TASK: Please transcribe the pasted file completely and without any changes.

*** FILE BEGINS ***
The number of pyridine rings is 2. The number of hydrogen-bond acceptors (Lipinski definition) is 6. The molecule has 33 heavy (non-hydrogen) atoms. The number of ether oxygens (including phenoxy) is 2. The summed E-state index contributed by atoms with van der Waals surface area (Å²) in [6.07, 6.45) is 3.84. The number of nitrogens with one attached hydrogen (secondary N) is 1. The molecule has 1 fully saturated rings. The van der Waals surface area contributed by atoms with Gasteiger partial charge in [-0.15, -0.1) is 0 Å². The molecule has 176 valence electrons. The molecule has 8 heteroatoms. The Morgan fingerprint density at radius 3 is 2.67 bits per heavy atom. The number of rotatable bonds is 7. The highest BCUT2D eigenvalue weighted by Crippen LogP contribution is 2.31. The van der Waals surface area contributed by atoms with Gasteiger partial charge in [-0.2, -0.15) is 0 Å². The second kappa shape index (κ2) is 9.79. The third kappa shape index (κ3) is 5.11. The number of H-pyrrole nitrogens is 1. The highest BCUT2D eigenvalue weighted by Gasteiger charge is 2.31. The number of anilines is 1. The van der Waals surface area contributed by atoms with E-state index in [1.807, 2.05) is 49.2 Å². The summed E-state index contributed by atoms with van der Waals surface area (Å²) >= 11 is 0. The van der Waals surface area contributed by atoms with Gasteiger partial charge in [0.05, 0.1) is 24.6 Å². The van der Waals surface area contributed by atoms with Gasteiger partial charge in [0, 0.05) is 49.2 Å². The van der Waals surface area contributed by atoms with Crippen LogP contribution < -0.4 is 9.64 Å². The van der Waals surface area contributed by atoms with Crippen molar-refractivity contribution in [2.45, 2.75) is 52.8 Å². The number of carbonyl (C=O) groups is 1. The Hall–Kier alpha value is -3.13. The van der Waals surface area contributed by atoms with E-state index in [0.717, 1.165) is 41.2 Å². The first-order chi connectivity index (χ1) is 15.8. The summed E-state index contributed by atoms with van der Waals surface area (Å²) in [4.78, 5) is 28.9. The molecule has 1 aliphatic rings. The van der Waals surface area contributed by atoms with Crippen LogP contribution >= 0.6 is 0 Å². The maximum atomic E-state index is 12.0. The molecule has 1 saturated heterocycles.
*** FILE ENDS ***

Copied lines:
The number of pyridine rings is 2. The number of hydrogen-bond acceptors (Lipinski definition) is 6. The molecule has 33 heavy (non-hydrogen) atoms. The number of ether oxygens (including phenoxy) is 2. The summed E-state index contributed by atoms with van der Waals surface area (Å²) in [6.07, 6.45) is 3.84. The number of nitrogens with one attached hydrogen (secondary N) is 1. The molecule has 1 fully saturated rings. The van der Waals surface area contributed by atoms with Gasteiger partial charge in [-0.15, -0.1) is 0 Å². The molecule has 176 valence electrons. The molecule has 8 heteroatoms. The Morgan fingerprint density at radius 3 is 2.67 bits per heavy atom. The number of rotatable bonds is 7. The highest BCUT2D eigenvalue weighted by Crippen LogP contribution is 2.31. The van der Waals surface area contributed by atoms with Gasteiger partial charge in [-0.2, -0.15) is 0 Å². The second kappa shape index (κ2) is 9.79. The third kappa shape index (κ3) is 5.11. The number of H-pyrrole nitrogens is 1. The highest BCUT2D eigenvalue weighted by Gasteiger charge is 2.31. The number of anilines is 1. The van der Waals surface area contributed by atoms with E-state index in [1.807, 2.05) is 49.2 Å². The summed E-state index contributed by atoms with van der Waals surface area (Å²) >= 11 is 0. The van der Waals surface area contributed by atoms with Gasteiger partial charge in [0.05, 0.1) is 24.6 Å². The van der Waals surface area contributed by atoms with Gasteiger partial charge in [0, 0.05) is 49.2 Å². The van der Waals surface area contributed by atoms with Crippen LogP contribution < -0.4 is 9.64 Å². The van der Waals surface area contributed by atoms with Crippen molar-refractivity contribution in [2.45, 2.75) is 52.8 Å². The number of carbonyl (C=O) groups is 1. The Hall–Kier alpha value is -3.13. The van der Waals surface area contributed by atoms with E-state index in [0.717, 1.165) is 41.2 Å². The first-order chi connectivity index (χ1) is 15.8. The summed E-state index contributed by atoms with van der Waals surface area (Å²) in [4.78, 5) is 28.9. The molecule has 1 aliphatic rings. The van der Waals surface area contributed by atoms with Crippen LogP contribution >= 0.6 is 0 Å². The maximum atomic E-state index is 12.0. The molecule has 1 saturated heterocycles.